Sheldon Kirshner
Sheldon Kirshner

Europe’s Most Dangerous Man

He was one of Adolf Hitler’s most favorite people.

Otto Skorzeny, a Waffen-SS lieutenant colonel sporting a noticeable duelling scar on the left side of his face, compiled a very unusual record. He rescued the Italian dictator Benito Mussolini from captivity in 1943. He worked as a spy for the Mossad in the early 1960s to break up Egypt’s missile program.

Described as “a fugitive-turned-millionaire,” he became a successful businessman in post-war Spain, whose fascist leader, Francisco Franco, welcomed Nazi expatriates like him.

A man of many parts, he’s the central figure in an interesting Spanish documentary, Europe’s Most Dangerous Man: Otto Skorzeny in Spain, which is now streaming on the Netflix network.

Born in Vienna in 1908, he joined the Nazi Party in 1934. After Germany annexed Austria in 1938, he was one of Hitler’s trusted bodyguards. Wounded on the eastern front following Germany’s invasion of the Soviet Union in 1941, he was transferred to a special operations unit.

Placed him in charge of Operation Oak, a rescue mission to extricate Mussolini from house arrest in a hotel high in the mountains of northern Italy, Skorzeny and a select group of commandos pulled it off without a hitch. From that point forward, he was a hero and a celebrity in Nazi circles. Mussolini was so grateful that he presented him with a watch engraved with the Italian’s initials.

A year later, Skorzeny was sent to Budapest to ensure that Hungary would remain in the Axis camp. Having learned that Hungary’s supreme leader, Miklos Horthy, intended to make peace with the Allies, Hitler decided to unseat him. Skorzeny abducted Horthy’s son, forcing his father to resign. His resignation brought the radical Arrow Cross movement power, leading to the mass murder of yet more Hungarian Jews.

Shortly afterward, during the Battle of the Bulge, Germany’s last- gasp attempt to turn the tide of the war in its favor, Skorzeny formed a strike force whose sole purpose was to disrupt U.S. operations. Consisting solely of English-speaking soldiers wearing American army uniforms and driving captured U.S. tanks, Skorzeny’s infiltrators caused so much havoc behind the lines that he earned the nickname of the “most dangerous man in Europe.”

With Germany’s defeat, Skorzeny went into hiding temporarily.  After his surrender, he was incarcerated in a prison camp. Placed on trial, he was exonerated.

Skorzeny immigrated to Spain — a haven of Nazi war criminals — in the mid-1950s. Around this time, he divorced his wife and married Ilse Luthje, the niece of Hjalmar Schacht, who had been the minister of economy in the Third Reich from 1934 to 1937.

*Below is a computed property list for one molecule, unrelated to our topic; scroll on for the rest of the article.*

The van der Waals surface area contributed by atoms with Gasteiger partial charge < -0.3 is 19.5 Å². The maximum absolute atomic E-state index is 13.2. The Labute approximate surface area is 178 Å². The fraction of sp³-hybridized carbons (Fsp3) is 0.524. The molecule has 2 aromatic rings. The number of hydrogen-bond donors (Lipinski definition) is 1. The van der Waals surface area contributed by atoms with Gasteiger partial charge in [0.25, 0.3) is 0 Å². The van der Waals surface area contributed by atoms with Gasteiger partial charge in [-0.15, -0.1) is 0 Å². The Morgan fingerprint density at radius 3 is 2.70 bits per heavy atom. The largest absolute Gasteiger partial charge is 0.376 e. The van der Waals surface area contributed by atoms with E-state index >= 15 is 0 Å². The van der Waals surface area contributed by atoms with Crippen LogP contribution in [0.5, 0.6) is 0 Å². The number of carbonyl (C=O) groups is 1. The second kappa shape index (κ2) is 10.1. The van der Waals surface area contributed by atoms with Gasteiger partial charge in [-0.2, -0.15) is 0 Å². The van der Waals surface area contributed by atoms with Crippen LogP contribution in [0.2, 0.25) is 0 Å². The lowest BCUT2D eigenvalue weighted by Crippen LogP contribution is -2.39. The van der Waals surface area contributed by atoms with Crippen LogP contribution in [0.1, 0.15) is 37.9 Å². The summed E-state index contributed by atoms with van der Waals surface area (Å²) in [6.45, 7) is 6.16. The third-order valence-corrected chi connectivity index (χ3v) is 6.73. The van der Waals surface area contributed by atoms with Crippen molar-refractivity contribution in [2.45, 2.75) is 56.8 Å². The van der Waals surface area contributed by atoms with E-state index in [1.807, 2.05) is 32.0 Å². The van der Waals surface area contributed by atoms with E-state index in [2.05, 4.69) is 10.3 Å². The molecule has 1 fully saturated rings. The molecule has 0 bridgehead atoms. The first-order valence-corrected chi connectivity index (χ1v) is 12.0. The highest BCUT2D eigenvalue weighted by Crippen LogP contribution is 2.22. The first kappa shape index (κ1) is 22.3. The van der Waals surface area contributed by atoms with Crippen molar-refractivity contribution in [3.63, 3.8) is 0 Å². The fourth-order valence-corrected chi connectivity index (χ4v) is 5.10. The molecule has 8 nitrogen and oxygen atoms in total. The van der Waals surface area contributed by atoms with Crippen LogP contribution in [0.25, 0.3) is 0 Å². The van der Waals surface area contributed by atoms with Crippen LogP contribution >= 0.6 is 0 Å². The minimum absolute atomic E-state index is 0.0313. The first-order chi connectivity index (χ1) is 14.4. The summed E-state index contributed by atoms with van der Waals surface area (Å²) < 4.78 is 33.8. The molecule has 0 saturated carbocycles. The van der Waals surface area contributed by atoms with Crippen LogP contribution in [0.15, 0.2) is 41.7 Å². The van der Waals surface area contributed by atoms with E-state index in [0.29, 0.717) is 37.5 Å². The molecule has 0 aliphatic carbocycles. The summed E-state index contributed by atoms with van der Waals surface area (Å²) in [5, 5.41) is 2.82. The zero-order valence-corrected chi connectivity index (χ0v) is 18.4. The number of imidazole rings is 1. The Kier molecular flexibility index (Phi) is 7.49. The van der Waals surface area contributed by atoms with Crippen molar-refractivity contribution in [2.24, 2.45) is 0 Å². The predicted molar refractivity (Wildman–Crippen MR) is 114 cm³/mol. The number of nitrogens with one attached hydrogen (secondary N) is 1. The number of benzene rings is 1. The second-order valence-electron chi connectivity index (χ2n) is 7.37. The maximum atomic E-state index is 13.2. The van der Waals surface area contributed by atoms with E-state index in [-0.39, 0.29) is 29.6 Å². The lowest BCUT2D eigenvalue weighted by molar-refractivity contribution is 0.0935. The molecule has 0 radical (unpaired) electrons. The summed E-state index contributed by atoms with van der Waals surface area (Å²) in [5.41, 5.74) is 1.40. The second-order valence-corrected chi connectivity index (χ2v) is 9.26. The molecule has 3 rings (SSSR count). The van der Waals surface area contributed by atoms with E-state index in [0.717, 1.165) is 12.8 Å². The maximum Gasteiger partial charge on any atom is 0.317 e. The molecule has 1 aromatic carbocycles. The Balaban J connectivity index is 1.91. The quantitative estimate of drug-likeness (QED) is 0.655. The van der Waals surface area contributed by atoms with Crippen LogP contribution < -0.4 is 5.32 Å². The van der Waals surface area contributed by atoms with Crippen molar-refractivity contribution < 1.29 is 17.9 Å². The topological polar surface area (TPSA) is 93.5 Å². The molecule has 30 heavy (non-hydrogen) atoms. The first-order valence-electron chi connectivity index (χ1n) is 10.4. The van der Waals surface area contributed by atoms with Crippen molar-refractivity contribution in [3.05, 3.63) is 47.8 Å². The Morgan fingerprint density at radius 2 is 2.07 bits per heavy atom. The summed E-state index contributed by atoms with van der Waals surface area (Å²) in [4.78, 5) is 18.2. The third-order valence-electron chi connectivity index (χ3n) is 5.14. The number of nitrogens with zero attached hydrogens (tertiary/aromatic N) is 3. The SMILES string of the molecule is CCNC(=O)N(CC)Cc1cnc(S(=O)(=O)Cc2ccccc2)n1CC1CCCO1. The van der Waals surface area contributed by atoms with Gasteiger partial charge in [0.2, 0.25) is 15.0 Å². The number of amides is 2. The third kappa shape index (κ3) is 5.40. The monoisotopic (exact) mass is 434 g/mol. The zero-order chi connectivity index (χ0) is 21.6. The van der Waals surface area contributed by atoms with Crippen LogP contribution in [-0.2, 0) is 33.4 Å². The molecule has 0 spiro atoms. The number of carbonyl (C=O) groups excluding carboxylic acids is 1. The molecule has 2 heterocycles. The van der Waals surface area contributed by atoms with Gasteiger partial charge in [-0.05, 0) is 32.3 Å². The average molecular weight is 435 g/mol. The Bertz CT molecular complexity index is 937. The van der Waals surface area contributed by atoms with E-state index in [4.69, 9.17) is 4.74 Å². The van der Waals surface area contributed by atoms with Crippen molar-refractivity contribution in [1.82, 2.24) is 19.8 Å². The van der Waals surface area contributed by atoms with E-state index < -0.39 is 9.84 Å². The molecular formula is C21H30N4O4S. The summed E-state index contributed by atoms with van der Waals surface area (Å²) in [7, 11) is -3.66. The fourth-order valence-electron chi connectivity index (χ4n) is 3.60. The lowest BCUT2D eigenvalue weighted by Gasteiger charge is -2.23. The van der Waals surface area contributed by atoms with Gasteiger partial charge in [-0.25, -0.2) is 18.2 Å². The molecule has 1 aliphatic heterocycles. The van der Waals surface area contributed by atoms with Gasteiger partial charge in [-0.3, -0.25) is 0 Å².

Thanks to his connections in Spain and West Germany, Skorzeny, an engineer by profession, prospered in the import-export business and as an arms dealer. He was also a military advisor to two presidents, Gamal Abdel Nasser of Egypt and Juan Peron of Argentina. Rumors abounded that he had an affair with Peron’s widow and successor, Eva.

During this period, he was supposedly involved in the “ratline” network, which smuggled Nazis, such as Adolf Eichmann, Klaus Barbie and Joseph Mengele, from Europe to Latin America.

Toward the late 1950s, Skorzeny recruited German rocket scientists to help Egypt develop a missile arsenal. Fearing the implications of Egypt’s missile program, the Mossad coopted Skorzeny in exchange for immunity from assassination. In accordance with the Mossad plan, Skorzeny lured one of the scientists, Heinz Krug, to a rendezvous, where he was kidnapped and killed. Krug’s disappearance had an immense chilling effect, prompting the rest of the German scientists to leave Egypt.

Despite his expedient association with Israel, Skorzeny remained faithful to Nazi ideals and never condemned the Holocaust. In a filmed interview in 1973, he said he had no regrets concerning his service to Nazi Germany. Efraim Zuroff, an official with the Simon Wiesenthal Center, contemptuously dismisses him as “a piece of shit.”

Skorzeny died of cancer in 1975. At his funeral, admirers reverently bid farewell to him with a stiff-armed Nazi salute.

It seems clear that Skorzeny enjoyed the best of two worlds. He achieved heroic status in Nazi Germany. And he enjoyed the good life in Spain after its demise.

About the Author
Sheldon Kirshner is a journalist in Toronto. He writes at his online journal, SheldonKirshner.com
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